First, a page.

General Store – A small general goods store imports and sells most of the necessities for the town. Simon Small, a rather short, quiet man, runs the small shop. Its popularity is due to the work of his daughter, Samantha, or Sam as she is often called. She is close friends with Roland’s daughter Hope and is available as a player character.
Bakery – Zazzel loves nothing more than to study his musty old books all day, but unfortunately books don’t pay the bills and no one was wiling to pay for his research into the peculiarities of the Black Rock region. Most of those with coin view the area as an uninteresting backwater and swear that anything of value has been taken long ago. So Zazzel runs his bakery, using bits of magic to produce the most exquisite desserts and lightest loaves found outside of the major cities. His young apprentice, Paeter, does most of the work both in the bakery and in field research. Paeter is available as a player character.
Town Guard – Sylvia heads the local town guard. She hates the Black Rock Bandits. In truth, she’d prefer the group suffer some horrible accident rather than dealing with incarcerating the band. Sylvia is available as a player character.
Scene 1: An Ambushed Caravan Arrives
One of the caravan leaders, a human named Maynard, decided not to pay the toll. He and his guards fought off the bandits, but at a great cost. They lost 5 of their own and one of their wagons. However, they did bring a prize, a captured bandit by the name of Phaelon.
The adventure starts with the PCs in the center of town. If they play the pregenerated characters, they have reasons for being interested in the caravan’s arrival. If they decide to make their own characters, find a reason for each of them to care about the caravan’s arrival and weave that into the adventure. Perhaps they are waiting for a letter, package or even a visitor to arrive or they are friends with some of those traveling with the caravan.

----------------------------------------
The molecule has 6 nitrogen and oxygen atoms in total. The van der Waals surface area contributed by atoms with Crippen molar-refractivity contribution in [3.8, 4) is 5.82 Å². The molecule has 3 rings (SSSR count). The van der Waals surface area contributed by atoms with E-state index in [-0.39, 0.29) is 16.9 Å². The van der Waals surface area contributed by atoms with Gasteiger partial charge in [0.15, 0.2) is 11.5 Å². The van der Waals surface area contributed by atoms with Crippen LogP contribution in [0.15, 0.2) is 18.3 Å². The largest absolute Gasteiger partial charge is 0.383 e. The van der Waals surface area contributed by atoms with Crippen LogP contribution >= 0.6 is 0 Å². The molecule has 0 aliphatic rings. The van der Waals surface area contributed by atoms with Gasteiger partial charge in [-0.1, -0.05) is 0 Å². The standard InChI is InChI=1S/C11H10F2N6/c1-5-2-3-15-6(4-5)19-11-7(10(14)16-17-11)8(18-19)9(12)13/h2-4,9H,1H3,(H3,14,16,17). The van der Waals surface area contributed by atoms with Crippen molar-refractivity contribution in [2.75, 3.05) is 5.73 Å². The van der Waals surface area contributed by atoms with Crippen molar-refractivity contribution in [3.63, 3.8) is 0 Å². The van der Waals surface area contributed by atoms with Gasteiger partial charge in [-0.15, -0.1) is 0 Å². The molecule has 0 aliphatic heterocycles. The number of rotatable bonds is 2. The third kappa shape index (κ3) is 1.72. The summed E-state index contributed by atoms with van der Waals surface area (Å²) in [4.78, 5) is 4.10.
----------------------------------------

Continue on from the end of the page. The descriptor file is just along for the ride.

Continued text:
Quest (500 XP): The town guard wants the Black Rock Bandits defeated. Dead or alive, each bandit is worth 10 GP and 20 GP for the leader. If you run this as a one shot adventure, the Baron pays the reward at the end. If you want a reason to send the characters elsewhere as part of a continuing campaign, tell the players that the town doesn’t keep that sort of money in its coffers but will pay with promissory notes redeemable in one of the kingdom’s larger cities.
Quest (100 XP): The caravan leader, Maynard, asks the group to retrieve a trunk for him. It’s a worn traveler’s trunk, full of dents from years of travel. During the raid, he placed his young son, Theron, within the trunk for safety, but it was on the wagon the bandits stole.
Quest (100 XP): The Baron’s 50th birthday is in a month. Zazzel ordered some special cake flour to use for his cake. It was among the goods the bandits stole.
When the party first meets Phaelon, he snarls and snaps at them as if he was a wild creature. A PC who makes an Arcana check, DC 8, or an Insight check, DC 12, learns that an evil spirit took over his body. The PCs aren’t high enough level to cure him of the possession, but they can restore his sanity for a short time. If the players decide to not use the pregens, have Sister Rose or Zazzel step forward in town and mention its existence. They can teach the ritual to a PC trained in Heal.
Glimpse of Sanity
Allow a creature possessed by the spirits of the Black Rock temple a few brief moments of sanity.
|Level: 1||Component Cost: 10 GP|
|Category: Restoration||Market Price: 50 GP|
|Time: 10 minutes||Key Skill: Heal|
Glimpse of Sanity allows a character driven insane by the evil Black Rock spirits to temporarily become sane again. The Heal check determines how long the person remains sane. If this is used as part of an interrogation, the DM decides how long each question can be but generally it takes 1 minute to ask and answer a question. The DC is set by level of the spirit possessing the creature, if known, or by the level of the party if not (since it’s assumed that the party is facing enemies of their level).